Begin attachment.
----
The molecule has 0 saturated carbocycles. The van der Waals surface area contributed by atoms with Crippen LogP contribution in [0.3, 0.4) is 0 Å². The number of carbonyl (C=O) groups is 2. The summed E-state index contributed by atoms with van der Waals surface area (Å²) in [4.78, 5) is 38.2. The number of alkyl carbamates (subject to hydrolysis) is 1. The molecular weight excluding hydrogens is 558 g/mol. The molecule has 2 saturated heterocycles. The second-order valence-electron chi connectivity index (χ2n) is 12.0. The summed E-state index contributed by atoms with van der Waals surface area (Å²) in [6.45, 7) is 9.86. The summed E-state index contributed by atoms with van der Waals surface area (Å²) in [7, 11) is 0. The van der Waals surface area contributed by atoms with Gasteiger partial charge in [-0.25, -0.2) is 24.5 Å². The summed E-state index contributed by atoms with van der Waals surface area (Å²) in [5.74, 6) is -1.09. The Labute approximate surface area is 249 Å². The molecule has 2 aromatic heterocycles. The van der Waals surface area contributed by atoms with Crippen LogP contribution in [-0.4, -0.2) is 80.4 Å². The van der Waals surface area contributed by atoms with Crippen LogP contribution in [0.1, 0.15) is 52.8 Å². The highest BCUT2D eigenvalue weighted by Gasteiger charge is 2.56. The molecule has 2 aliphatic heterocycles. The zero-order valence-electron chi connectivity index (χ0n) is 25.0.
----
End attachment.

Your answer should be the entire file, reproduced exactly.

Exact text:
The molecule has 0 saturated carbocycles. The van der Waals surface area contributed by atoms with Crippen LogP contribution in [0.3, 0.4) is 0 Å². The number of carbonyl (C=O) groups is 2. The summed E-state index contributed by atoms with van der Waals surface area (Å²) in [4.78, 5) is 38.2. The number of alkyl carbamates (subject to hydrolysis) is 1. The molecular weight excluding hydrogens is 558 g/mol. The molecule has 2 saturated heterocycles. The second-order valence-electron chi connectivity index (χ2n) is 12.0. The summed E-state index contributed by atoms with van der Waals surface area (Å²) in [6.45, 7) is 9.86. The summed E-state index contributed by atoms with van der Waals surface area (Å²) in [7, 11) is 0. The van der Waals surface area contributed by atoms with Gasteiger partial charge in [-0.25, -0.2) is 24.5 Å². The summed E-state index contributed by atoms with van der Waals surface area (Å²) in [5.74, 6) is -1.09. The Labute approximate surface area is 249 Å². The molecule has 2 aromatic heterocycles. The van der Waals surface area contributed by atoms with Crippen LogP contribution in [-0.4, -0.2) is 80.4 Å². The van der Waals surface area contributed by atoms with Crippen LogP contribution in [0.1, 0.15) is 52.8 Å². The highest BCUT2D eigenvalue weighted by Gasteiger charge is 2.56. The molecule has 2 aliphatic heterocycles. The zero-order valence-electron chi connectivity index (χ0n) is 25.0.